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To those of us who are Christ-followers, we must realize that we speak a language few understand, and the problem is becoming increasingly evident.

Several years ago our family traveled to the SW United States. Since we were only a few miles from the Mexican Border, we decided to cross over and see this foreign land that is our neighbor. None of us spoke Spanish. None of us had ever experienced a situation in which we were obviously the minority. It was an interesting lesson to learn!

Don’t get me wrong. The people were very friendly and tried to be accommodating. There were a few smiles which I assume could have been translated as “silly Americans!”

The problem wasn’t intelligence. The problem wasn’t arrogance or racism. The problem was we didn’t speak the language. We tried. The people tried. But while there was some similarity, there was an obvious communication gap.

I see similar situations in the church today. We need to come to the point where we realize we live in a post Christian Era and a post Christian America. Regardless of who’s to blame, we simply don’t speak a language others understand.

Don’t ridicule the natives. They simply don’t understand. Our visit to Mexico and a small cafe was ‘rescued’ when a server knew English. He could translate to our server what we wanted to eat.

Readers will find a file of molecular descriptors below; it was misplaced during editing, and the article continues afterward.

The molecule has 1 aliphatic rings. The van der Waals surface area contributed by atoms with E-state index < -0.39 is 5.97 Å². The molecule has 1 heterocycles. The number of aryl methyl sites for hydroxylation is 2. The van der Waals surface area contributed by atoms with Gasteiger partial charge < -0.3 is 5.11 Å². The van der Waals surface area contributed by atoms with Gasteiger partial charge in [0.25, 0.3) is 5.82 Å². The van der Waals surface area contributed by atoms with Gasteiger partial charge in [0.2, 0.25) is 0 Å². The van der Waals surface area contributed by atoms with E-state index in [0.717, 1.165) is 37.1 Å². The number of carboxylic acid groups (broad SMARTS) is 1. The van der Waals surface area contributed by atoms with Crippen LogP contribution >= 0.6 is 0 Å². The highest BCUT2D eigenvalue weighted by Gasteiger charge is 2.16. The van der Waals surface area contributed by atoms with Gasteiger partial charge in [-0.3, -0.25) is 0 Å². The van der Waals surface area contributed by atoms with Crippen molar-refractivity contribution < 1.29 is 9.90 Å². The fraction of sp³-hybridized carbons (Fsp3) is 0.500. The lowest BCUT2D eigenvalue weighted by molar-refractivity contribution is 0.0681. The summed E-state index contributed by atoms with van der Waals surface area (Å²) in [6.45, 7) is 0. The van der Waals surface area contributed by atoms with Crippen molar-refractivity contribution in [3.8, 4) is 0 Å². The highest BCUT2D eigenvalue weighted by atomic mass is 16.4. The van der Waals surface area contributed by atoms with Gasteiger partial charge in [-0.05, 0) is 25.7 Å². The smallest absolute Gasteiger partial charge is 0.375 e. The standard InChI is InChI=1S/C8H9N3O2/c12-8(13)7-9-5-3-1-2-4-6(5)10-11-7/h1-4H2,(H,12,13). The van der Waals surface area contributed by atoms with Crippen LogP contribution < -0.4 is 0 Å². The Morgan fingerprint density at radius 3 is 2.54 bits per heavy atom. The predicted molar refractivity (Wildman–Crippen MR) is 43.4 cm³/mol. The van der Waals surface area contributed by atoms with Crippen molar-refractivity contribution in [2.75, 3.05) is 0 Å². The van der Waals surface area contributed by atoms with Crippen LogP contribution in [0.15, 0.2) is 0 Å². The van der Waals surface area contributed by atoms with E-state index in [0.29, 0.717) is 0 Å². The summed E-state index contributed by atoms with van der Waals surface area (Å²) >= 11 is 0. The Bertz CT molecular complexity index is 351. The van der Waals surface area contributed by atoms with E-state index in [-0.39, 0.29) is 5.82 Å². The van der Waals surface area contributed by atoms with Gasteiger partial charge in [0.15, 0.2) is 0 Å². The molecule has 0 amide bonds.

In the spiritual realm we also have a translator, the Holy Spirit. I’ve tried to remember to pray that the Spirit would speak to those in my circles that need Jesus. I can say my words. I can tell my story. But HE is the one who will give understanding. Don’t just pray for those you know who need Jesus. Ask His Spirit to ‘interpret’ the message for you.


Uncertainty is a great crippler of change.

How much easier would it be to choose a new career if we knew it would bring us total fulfillment? How much more confident would we be in choosing a mate, raising a family and planning for retirement if God gave us a white sheet detailing every aspect of our future.

In our human finiteness we can’t possibly know what the future holds. It’s as though we walk through a wilderness with no path to follow, no landmarks to guarantee we aren’t simply walking in circles. It’s like pushing through the underbrush of the forest, being scratched and confused along the way.

Here’s the good news. When you put your faith in God and follow his lead, you can be assured of reaching the promised land. That doesn’t mean there won’t be times of doubt or times of confusion, but even in those times you can be assured he is walking through life with you.